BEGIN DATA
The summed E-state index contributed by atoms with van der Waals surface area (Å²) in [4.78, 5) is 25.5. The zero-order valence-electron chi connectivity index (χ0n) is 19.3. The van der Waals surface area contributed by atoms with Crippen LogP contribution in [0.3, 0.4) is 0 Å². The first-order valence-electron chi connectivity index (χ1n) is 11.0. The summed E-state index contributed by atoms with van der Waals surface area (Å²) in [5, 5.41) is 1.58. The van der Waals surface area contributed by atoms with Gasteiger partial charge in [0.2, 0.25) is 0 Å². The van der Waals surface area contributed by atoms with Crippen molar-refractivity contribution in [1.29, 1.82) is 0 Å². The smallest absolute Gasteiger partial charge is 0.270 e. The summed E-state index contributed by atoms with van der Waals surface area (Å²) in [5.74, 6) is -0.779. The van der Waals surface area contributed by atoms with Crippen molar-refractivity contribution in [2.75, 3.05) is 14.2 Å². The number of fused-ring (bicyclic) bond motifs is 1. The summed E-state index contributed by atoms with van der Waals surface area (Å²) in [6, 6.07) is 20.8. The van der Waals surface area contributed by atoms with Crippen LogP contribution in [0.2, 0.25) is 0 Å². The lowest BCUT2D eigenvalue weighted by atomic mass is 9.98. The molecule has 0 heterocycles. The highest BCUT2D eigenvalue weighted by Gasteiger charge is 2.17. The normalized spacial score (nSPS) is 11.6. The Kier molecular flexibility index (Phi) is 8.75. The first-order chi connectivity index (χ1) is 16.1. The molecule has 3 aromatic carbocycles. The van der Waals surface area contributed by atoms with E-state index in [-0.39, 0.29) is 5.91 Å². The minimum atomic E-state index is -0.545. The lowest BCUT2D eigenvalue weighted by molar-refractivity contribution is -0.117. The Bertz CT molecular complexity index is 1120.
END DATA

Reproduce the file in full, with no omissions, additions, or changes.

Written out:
The summed E-state index contributed by atoms with van der Waals surface area (Å²) in [4.78, 5) is 25.5. The zero-order valence-electron chi connectivity index (χ0n) is 19.3. The van der Waals surface area contributed by atoms with Crippen LogP contribution in [0.3, 0.4) is 0 Å². The first-order valence-electron chi connectivity index (χ1n) is 11.0. The summed E-state index contributed by atoms with van der Waals surface area (Å²) in [5, 5.41) is 1.58. The van der Waals surface area contributed by atoms with Gasteiger partial charge in [0.2, 0.25) is 0 Å². The van der Waals surface area contributed by atoms with Crippen molar-refractivity contribution in [1.29, 1.82) is 0 Å². The smallest absolute Gasteiger partial charge is 0.270 e. The summed E-state index contributed by atoms with van der Waals surface area (Å²) in [5.74, 6) is -0.779. The van der Waals surface area contributed by atoms with Crippen molar-refractivity contribution in [2.75, 3.05) is 14.2 Å². The number of fused-ring (bicyclic) bond motifs is 1. The summed E-state index contributed by atoms with van der Waals surface area (Å²) in [6, 6.07) is 20.8. The van der Waals surface area contributed by atoms with Crippen LogP contribution in [0.2, 0.25) is 0 Å². The lowest BCUT2D eigenvalue weighted by atomic mass is 9.98. The molecule has 0 heterocycles. The highest BCUT2D eigenvalue weighted by Gasteiger charge is 2.17. The normalized spacial score (nSPS) is 11.6. The Kier molecular flexibility index (Phi) is 8.75. The first-order chi connectivity index (χ1) is 16.1. The molecule has 3 aromatic carbocycles. The van der Waals surface area contributed by atoms with E-state index in [-0.39, 0.29) is 5.91 Å². The minimum atomic E-state index is -0.545. The lowest BCUT2D eigenvalue weighted by molar-refractivity contribution is -0.117. The Bertz CT molecular complexity index is 1120.